AS I’M DRIVING north from Los Angeles on the Pacific Coast Highway, looking at the pristine sky-and-sea postcard to my left, the mischievous pixie sitting on my right shoulder whispers into my ear: “That ocean is cold, buddy, but you’re diving in, whether you like it or not.”
Well, that was the plan when I came here. I would find the most beautiful beach imaginable in Southern California and there take my baptismal dip into salt water. Because when you’re 41 and you tell people you’ve never actually stepped foot in the ocean, they react as though you’ve just admitted something weird and impossible, like you’re allergic to the color green. “I hear the words you’re saying with your mouth,” their look says to you, “but they don’t square with my understanding of the world. Are you sure you’re not a hermit?”
I’ve grown weary of trying to explain how it is that I’ve never taken a dip in the bounding main. My standard glib excuses -- I’m bipedal for a reason; I’m only on the coasts for business trips; sharks live in oceans, for heaven’s sake -- are, like myself, becoming less cute year by year. It is time to step up and get salty.
Want to sign up for free
e-mail notification of our
So my imaginary bikini-clad Tinkerbell-like companion (substituting for actual courage) and I make the picturesque trek to Malibu, a town I know only through two musical references: the song of the same name by Hole, and the beautiful Shelley West line in “You’re the Reason God Made Oklahoma” about how from L.A., when the wind blows, “you can see all the way to Malibu.”
Today is just such a day. A proper wind, off the cool water. Puffs of cotton in the sky. Every shore sun-kissed, every couple strolling along it in love. Take every cliché you can imagine and add one more.
Just when I think the view along the Pacific Coast Highway couldn’t improve, I hit Malibu. It’s clear why movie stars live here. It’s as though the weather and the view are custom-ordered. I pass Pepperdine University and make a mental note: Find a reason to apply.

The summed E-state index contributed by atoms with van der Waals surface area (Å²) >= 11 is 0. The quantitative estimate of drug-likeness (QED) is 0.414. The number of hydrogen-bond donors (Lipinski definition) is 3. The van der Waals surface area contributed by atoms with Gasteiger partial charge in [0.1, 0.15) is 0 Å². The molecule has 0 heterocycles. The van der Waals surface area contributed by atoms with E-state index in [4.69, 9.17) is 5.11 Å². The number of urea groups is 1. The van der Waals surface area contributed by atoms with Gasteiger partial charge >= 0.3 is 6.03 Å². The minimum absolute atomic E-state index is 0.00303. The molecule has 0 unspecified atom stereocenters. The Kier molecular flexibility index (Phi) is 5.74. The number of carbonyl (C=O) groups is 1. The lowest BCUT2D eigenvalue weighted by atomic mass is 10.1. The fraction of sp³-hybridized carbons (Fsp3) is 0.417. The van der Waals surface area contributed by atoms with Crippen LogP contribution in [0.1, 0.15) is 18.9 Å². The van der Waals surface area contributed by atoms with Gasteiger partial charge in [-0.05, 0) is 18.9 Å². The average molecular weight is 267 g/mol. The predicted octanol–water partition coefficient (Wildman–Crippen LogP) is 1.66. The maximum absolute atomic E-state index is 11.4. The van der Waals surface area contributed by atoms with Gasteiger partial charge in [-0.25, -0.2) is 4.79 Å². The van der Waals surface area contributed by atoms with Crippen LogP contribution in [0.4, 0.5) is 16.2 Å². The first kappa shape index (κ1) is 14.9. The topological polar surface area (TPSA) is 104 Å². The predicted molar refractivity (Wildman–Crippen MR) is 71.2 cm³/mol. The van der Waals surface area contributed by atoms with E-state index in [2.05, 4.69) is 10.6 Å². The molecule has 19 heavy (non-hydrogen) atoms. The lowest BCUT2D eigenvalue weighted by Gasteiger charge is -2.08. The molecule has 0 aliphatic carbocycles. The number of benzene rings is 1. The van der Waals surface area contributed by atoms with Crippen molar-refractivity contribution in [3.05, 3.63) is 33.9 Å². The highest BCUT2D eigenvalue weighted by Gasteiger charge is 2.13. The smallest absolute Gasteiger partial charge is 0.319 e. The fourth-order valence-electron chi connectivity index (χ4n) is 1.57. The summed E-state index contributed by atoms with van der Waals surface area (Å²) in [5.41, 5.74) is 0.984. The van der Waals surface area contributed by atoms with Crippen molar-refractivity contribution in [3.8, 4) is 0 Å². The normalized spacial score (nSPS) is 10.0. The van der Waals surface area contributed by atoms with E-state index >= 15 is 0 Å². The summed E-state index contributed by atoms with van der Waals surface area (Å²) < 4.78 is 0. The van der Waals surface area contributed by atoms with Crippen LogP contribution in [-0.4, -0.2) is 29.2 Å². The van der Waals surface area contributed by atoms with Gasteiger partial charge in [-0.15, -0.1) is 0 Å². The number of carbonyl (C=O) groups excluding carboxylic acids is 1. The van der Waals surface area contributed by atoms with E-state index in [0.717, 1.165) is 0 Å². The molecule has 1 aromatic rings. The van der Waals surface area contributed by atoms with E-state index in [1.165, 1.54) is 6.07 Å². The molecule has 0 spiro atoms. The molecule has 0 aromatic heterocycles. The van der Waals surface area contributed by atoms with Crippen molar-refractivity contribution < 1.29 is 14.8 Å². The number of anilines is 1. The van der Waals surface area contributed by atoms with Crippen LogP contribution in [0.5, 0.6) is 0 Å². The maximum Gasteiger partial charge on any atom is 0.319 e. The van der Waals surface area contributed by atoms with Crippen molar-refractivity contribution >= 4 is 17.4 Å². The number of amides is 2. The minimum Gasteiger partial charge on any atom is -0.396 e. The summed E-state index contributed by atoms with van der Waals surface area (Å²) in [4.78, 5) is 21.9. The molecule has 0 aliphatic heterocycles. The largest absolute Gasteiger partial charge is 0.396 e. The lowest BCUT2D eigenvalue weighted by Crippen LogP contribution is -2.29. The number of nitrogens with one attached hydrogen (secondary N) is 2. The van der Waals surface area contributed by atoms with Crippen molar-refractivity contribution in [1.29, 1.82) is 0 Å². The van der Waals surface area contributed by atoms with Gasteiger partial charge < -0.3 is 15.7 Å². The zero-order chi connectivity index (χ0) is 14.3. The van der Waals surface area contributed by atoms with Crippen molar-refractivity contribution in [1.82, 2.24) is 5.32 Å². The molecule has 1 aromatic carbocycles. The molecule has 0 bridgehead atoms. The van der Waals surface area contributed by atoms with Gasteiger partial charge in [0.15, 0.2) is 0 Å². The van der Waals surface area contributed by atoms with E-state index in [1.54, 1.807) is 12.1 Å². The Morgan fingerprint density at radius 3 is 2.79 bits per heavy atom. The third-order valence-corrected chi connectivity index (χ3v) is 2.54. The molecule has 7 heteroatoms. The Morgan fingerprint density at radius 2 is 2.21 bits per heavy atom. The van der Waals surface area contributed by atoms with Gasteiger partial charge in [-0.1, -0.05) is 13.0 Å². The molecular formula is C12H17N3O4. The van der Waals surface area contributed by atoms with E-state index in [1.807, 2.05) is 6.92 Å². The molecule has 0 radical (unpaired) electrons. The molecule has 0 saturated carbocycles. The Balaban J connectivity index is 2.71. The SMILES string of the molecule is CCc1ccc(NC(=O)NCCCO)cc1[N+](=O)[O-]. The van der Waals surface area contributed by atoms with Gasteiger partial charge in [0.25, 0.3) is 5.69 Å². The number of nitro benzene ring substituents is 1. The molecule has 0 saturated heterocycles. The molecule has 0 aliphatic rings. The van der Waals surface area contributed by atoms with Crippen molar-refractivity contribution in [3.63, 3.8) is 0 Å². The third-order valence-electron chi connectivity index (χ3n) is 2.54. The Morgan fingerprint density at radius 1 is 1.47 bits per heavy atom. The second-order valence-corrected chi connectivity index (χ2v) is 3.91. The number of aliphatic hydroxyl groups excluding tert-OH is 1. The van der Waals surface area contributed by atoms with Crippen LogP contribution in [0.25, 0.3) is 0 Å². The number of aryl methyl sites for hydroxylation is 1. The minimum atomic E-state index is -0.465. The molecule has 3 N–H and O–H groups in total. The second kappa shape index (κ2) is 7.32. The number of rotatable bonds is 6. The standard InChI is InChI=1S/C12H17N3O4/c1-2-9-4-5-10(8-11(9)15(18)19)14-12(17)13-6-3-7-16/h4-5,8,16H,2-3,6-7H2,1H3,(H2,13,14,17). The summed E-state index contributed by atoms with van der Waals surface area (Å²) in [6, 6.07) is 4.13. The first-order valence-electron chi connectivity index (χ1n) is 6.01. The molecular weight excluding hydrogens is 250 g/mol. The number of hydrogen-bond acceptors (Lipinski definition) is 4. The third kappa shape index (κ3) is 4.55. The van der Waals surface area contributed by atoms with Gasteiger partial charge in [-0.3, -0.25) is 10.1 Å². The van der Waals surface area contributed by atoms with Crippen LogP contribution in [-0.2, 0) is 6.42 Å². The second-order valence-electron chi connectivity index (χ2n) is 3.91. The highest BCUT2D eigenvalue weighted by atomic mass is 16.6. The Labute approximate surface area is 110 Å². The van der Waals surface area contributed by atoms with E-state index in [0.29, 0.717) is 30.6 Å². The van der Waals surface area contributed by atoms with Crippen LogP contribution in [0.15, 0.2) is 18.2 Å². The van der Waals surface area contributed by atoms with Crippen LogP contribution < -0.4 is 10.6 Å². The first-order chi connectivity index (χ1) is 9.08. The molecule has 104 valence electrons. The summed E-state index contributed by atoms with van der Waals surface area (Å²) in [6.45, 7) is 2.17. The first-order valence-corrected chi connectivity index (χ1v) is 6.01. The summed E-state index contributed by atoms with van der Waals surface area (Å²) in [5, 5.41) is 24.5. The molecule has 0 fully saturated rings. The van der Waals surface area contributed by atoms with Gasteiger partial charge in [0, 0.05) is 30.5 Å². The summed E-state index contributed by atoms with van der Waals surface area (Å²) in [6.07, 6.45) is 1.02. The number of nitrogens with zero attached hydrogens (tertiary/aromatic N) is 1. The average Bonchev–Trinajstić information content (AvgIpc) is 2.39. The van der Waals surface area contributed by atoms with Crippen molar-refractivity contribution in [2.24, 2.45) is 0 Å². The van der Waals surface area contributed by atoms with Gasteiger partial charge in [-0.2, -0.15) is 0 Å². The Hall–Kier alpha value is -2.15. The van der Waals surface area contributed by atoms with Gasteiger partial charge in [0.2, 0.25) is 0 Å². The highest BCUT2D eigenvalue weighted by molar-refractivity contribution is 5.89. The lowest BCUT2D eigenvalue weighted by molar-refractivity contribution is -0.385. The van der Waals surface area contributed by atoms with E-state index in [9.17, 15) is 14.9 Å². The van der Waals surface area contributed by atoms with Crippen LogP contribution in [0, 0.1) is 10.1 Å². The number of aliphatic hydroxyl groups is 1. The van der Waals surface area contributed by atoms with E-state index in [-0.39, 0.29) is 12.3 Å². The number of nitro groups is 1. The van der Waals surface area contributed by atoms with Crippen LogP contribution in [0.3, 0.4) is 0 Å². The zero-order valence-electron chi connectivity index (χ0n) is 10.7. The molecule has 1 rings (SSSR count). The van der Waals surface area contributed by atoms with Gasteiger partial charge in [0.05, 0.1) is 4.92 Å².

Five miles north, I pull into the Paradise Cove Beach Café. It’s packed inside and out and has a spectacular view of cliffs and a curving pearl-colored beach, which runs northward around a jutting point that disappears into what I imagine is Eden. Soon enough, I think, I will head into the lapping waves. But first, a piña colada!
I sip my cocktail and take in the scene of the cresting waves in front of me, the hot sand between my toes, the dancing shadows cast by the setting sun, the smell of suntan lotion, the flocks of seagulls flying over the …
Wait a minute. Over the setting sun?
Holy cow. It is getting cold.
I down my drink and walk briskly north along the shore. I pass beachgoers in jackets and surfers in wet suits. What was I thinking? It gets cold fast here. I’m shivering already, clad in only a T-shirt, swim trunks, and sandals. Amateur.
The café is soon lost behind me. I climb through beds of slick black rocks to get to that perfect spot. By now, sunlight has snuck behind the mountains and the sky is gray and darkening. There is no one near me. I walk to the water’s edge and let the tide roll over my feet.
Holy sweet majamba! That’s pure hurting coldness!
Who am I kidding? I’m not getting in that water. I’m not a sea lion.
That’s when the pixie circles in front of my face and dog-cusses me.
“You came up here to get in that water. You can never call yourself a man if you don’t get in there right now,” she says.
That does it. Before I realize it, I kick off my sandals and throw off my shirt and splash into the freezing sea. I dive in and swim. The brackish water thumps against me as I stroke as far as I can, dive as deep as I can, and finally come up for air. The tide pulls me back and then turns me around. I feel good, strong, alive.
Then I see how far out I am. I panic like a frightened child and swim as fast as I can back to shore. One dip is enough courage for today, no matter what the pixie says.